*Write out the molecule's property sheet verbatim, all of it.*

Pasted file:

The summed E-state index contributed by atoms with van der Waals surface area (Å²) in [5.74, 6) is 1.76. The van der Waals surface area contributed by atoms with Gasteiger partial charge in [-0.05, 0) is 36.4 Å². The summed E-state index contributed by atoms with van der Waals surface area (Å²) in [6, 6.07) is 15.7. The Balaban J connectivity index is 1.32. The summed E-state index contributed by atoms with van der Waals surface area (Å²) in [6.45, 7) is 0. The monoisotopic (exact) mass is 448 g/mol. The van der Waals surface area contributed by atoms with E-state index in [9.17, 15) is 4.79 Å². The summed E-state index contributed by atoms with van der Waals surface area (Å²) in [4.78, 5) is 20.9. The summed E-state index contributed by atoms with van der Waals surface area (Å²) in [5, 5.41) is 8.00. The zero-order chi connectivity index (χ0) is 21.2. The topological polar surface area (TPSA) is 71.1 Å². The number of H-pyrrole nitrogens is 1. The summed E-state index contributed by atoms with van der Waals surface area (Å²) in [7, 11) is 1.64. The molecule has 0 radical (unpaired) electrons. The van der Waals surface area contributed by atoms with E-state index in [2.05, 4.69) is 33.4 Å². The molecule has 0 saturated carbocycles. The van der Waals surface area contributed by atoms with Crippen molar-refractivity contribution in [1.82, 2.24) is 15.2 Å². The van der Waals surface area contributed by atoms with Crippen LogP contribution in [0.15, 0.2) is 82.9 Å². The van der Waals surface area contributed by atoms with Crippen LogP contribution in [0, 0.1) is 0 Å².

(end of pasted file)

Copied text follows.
The summed E-state index contributed by atoms with van der Waals surface area (Å²) in [5.74, 6) is 1.76. The van der Waals surface area contributed by atoms with Gasteiger partial charge in [-0.05, 0) is 36.4 Å². The summed E-state index contributed by atoms with van der Waals surface area (Å²) in [6, 6.07) is 15.7. The Balaban J connectivity index is 1.32. The summed E-state index contributed by atoms with van der Waals surface area (Å²) in [6.45, 7) is 0. The monoisotopic (exact) mass is 448 g/mol. The van der Waals surface area contributed by atoms with E-state index in [9.17, 15) is 4.79 Å². The summed E-state index contributed by atoms with van der Waals surface area (Å²) in [4.78, 5) is 20.9. The summed E-state index contributed by atoms with van der Waals surface area (Å²) in [5, 5.41) is 8.00. The zero-order chi connectivity index (χ0) is 21.2. The topological polar surface area (TPSA) is 71.1 Å². The number of H-pyrrole nitrogens is 1. The summed E-state index contributed by atoms with van der Waals surface area (Å²) in [7, 11) is 1.64. The molecule has 0 radical (unpaired) electrons. The van der Waals surface area contributed by atoms with E-state index in [2.05, 4.69) is 33.4 Å². The molecule has 0 saturated carbocycles. The van der Waals surface area contributed by atoms with Crippen molar-refractivity contribution in [1.82, 2.24) is 15.2 Å². The van der Waals surface area contributed by atoms with Crippen LogP contribution in [0.15, 0.2) is 82.9 Å². The van der Waals surface area contributed by atoms with Crippen LogP contribution in [0, 0.1) is 0 Å².